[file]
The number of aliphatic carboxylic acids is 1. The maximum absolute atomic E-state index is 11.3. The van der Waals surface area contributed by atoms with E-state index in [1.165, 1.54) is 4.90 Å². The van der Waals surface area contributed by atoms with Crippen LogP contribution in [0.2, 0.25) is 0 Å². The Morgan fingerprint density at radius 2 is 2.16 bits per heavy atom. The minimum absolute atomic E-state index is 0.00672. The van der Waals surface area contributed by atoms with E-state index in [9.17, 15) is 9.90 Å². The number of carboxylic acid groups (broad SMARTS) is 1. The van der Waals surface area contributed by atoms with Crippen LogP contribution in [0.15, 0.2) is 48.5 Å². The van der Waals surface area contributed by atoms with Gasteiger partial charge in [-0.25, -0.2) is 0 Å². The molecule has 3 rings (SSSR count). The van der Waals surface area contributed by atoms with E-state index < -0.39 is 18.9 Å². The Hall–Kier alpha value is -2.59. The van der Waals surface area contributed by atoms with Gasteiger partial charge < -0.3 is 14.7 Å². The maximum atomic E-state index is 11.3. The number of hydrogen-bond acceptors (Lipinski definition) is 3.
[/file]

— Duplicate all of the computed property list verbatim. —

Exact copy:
The number of aliphatic carboxylic acids is 1. The maximum absolute atomic E-state index is 11.3. The van der Waals surface area contributed by atoms with E-state index in [1.165, 1.54) is 4.90 Å². The van der Waals surface area contributed by atoms with Crippen LogP contribution in [0.2, 0.25) is 0 Å². The Morgan fingerprint density at radius 2 is 2.16 bits per heavy atom. The minimum absolute atomic E-state index is 0.00672. The van der Waals surface area contributed by atoms with E-state index in [9.17, 15) is 9.90 Å². The number of carboxylic acid groups (broad SMARTS) is 1. The van der Waals surface area contributed by atoms with Crippen LogP contribution in [0.15, 0.2) is 48.5 Å². The van der Waals surface area contributed by atoms with Gasteiger partial charge in [-0.25, -0.2) is 0 Å². The molecule has 3 rings (SSSR count). The van der Waals surface area contributed by atoms with E-state index < -0.39 is 18.9 Å². The Hall–Kier alpha value is -2.59. The van der Waals surface area contributed by atoms with Gasteiger partial charge < -0.3 is 14.7 Å². The maximum atomic E-state index is 11.3. The number of hydrogen-bond acceptors (Lipinski definition) is 3.